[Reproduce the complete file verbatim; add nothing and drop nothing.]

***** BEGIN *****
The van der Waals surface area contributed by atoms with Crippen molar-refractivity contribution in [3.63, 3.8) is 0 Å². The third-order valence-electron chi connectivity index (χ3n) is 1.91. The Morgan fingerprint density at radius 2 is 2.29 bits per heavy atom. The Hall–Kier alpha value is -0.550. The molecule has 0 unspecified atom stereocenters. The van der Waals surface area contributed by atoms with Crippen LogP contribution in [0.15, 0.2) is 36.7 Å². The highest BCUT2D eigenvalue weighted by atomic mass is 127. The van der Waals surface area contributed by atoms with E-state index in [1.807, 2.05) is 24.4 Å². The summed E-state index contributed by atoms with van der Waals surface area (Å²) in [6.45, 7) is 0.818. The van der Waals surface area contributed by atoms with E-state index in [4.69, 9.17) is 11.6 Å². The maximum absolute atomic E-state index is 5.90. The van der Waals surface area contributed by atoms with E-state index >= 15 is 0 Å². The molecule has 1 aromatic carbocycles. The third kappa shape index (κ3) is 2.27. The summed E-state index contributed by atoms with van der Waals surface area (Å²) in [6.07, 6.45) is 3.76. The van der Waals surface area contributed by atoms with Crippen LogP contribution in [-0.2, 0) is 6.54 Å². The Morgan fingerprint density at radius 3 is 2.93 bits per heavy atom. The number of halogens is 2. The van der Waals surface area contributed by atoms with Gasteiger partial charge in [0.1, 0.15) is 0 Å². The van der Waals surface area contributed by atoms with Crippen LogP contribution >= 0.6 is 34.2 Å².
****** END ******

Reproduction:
The van der Waals surface area contributed by atoms with Crippen molar-refractivity contribution in [3.63, 3.8) is 0 Å². The third-order valence-electron chi connectivity index (χ3n) is 1.91. The Morgan fingerprint density at radius 2 is 2.29 bits per heavy atom. The Hall–Kier alpha value is -0.550. The molecule has 0 unspecified atom stereocenters. The van der Waals surface area contributed by atoms with Crippen LogP contribution in [0.15, 0.2) is 36.7 Å². The highest BCUT2D eigenvalue weighted by atomic mass is 127. The van der Waals surface area contributed by atoms with E-state index in [1.807, 2.05) is 24.4 Å². The summed E-state index contributed by atoms with van der Waals surface area (Å²) in [6.45, 7) is 0.818. The van der Waals surface area contributed by atoms with E-state index in [4.69, 9.17) is 11.6 Å². The maximum absolute atomic E-state index is 5.90. The van der Waals surface area contributed by atoms with E-state index >= 15 is 0 Å². The molecule has 1 aromatic carbocycles. The third kappa shape index (κ3) is 2.27. The summed E-state index contributed by atoms with van der Waals surface area (Å²) in [6.07, 6.45) is 3.76. The van der Waals surface area contributed by atoms with Crippen LogP contribution in [-0.2, 0) is 6.54 Å². The Morgan fingerprint density at radius 3 is 2.93 bits per heavy atom. The number of halogens is 2. The van der Waals surface area contributed by atoms with Gasteiger partial charge in [0.1, 0.15) is 0 Å². The van der Waals surface area contributed by atoms with Crippen LogP contribution >= 0.6 is 34.2 Å².